The use of CT scans is decreasing the chances of damage to the nerve because the surgeon can now tell, in advance, exactly where the nerve is in three dimensions. When I was doing this, if the nerve appeared superimposed over the tooth, I didn’t know whether it was in front, behind, touching, 1 millimeter away, or anything like that. So I had to be very cautious and allow for multiple possibilities.

Your surgeon just has to avoid any pressure in the direction of the nerve and, in sectioning your tooth prior to removal, has to stay away from the nerve. Then, post-operatively, you need to be aware that there will be swelling that could press against the nerve. If you notice any prolonged tingling or numbness after the novocain has worn off, advise the surgeon, and he will likely prescribe a steroid to hold down the swelling and minimize that pressure against the nerve.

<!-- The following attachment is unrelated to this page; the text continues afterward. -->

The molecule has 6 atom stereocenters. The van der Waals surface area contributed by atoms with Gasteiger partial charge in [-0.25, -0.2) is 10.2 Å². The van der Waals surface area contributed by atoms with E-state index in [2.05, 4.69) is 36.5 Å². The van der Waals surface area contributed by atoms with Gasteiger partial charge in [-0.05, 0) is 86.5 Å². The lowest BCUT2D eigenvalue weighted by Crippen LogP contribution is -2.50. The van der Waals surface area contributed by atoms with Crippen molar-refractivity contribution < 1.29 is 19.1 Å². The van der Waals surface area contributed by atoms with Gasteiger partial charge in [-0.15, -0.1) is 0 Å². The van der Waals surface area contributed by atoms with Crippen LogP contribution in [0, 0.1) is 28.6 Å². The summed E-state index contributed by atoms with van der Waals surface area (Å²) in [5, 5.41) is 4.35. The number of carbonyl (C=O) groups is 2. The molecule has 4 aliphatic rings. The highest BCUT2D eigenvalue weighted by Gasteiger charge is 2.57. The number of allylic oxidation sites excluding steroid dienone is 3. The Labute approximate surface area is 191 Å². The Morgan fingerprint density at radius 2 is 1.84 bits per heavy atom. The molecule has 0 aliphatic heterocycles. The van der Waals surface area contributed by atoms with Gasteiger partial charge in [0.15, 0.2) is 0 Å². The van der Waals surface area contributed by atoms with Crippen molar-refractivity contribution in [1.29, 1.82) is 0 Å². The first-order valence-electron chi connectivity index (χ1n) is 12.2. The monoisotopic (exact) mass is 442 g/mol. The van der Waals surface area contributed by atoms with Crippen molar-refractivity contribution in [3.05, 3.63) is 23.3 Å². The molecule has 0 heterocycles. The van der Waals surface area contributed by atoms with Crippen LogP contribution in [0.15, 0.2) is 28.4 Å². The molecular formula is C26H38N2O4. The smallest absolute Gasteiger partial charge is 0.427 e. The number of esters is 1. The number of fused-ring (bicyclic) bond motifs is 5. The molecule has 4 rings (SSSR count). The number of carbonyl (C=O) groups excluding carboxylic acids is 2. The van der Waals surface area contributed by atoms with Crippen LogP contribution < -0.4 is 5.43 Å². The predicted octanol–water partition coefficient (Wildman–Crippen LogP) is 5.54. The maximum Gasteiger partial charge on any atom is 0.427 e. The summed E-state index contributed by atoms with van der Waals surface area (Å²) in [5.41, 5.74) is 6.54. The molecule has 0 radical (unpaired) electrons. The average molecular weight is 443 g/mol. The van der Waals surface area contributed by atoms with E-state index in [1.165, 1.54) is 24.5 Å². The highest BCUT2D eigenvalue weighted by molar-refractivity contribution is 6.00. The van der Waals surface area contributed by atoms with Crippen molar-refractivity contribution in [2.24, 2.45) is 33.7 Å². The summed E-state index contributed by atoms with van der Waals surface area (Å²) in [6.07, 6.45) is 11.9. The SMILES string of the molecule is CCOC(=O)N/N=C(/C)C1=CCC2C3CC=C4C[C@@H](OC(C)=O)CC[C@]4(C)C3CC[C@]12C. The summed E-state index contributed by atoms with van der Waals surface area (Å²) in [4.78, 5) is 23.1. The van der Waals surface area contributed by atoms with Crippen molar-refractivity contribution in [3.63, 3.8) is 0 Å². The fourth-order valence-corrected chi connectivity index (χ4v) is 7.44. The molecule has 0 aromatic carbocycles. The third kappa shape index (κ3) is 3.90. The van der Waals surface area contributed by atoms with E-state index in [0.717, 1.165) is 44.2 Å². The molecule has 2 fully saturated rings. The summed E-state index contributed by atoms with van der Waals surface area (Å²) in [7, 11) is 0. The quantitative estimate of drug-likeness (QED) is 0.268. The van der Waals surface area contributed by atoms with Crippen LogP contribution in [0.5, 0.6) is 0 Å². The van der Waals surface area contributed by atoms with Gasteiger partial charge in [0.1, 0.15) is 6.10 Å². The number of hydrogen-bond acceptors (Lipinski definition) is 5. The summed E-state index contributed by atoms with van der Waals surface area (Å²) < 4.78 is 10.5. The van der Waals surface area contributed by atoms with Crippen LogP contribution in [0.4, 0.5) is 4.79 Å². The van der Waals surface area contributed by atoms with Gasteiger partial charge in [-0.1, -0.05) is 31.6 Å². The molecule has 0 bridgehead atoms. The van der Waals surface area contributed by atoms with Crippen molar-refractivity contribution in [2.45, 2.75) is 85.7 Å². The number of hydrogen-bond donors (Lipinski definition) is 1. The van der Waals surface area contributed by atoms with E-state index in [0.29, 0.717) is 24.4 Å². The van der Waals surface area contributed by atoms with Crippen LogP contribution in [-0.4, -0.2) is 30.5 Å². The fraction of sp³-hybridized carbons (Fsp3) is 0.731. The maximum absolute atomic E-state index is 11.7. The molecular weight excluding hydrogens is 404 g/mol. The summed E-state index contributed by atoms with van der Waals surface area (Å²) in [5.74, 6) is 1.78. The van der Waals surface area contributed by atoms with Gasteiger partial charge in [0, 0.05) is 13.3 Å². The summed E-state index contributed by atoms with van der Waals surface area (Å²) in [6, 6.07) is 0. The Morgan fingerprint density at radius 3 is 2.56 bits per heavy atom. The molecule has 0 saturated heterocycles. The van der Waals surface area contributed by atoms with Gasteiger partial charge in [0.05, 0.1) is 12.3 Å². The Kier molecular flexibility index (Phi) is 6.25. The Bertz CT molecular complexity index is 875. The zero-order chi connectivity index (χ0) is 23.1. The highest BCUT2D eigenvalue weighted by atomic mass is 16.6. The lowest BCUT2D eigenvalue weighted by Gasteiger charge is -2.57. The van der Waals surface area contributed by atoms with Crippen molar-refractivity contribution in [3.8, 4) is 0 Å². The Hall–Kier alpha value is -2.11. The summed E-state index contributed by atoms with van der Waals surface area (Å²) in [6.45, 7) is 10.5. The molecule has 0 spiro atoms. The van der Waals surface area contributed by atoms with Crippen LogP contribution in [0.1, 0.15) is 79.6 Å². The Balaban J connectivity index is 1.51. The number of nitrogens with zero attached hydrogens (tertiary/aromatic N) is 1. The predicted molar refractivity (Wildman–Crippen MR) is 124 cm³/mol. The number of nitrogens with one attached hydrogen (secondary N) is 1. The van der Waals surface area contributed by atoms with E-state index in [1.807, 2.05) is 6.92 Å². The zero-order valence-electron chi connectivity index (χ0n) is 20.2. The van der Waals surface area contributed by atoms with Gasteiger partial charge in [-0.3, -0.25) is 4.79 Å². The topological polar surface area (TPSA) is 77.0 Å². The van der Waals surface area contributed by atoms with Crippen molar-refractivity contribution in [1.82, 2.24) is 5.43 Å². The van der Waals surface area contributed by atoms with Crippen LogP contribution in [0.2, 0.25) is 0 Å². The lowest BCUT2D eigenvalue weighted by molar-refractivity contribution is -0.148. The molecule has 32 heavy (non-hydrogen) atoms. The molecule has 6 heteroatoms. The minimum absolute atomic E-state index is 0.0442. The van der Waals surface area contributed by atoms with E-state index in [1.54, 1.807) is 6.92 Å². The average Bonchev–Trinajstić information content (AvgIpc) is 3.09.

– Dr. Hall

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About David A. Hall

Dr. David Hall was one of the first 40 accredited cosmetic dentists in the world. He practiced cosmetic dentistry in Iowa, and in 1990 earned his accreditation with the American Academy of Cosmetic Dentistry. He is now president of Infinity Dental Web, a company in Mesa, Arizona that does complete Internet marketing for dentists.

February 14, 2018

Days of pain after a root canal treatment


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Dear Dr Hall,

I found your page on post root canal pain the be very reassuring, thank you.

I was hoping that you might be able to advise on my particular case.

I had quite a traumatic root canal (my first ever) done over 3 sessions in October 17. It remained painful so I didn’t get it crowned as I wanted to wait . The discomfort persisted and I was referred to an endodontist who after reviewing X-rays suggested that a canal might have been missed. Based on that I decided to have it redone.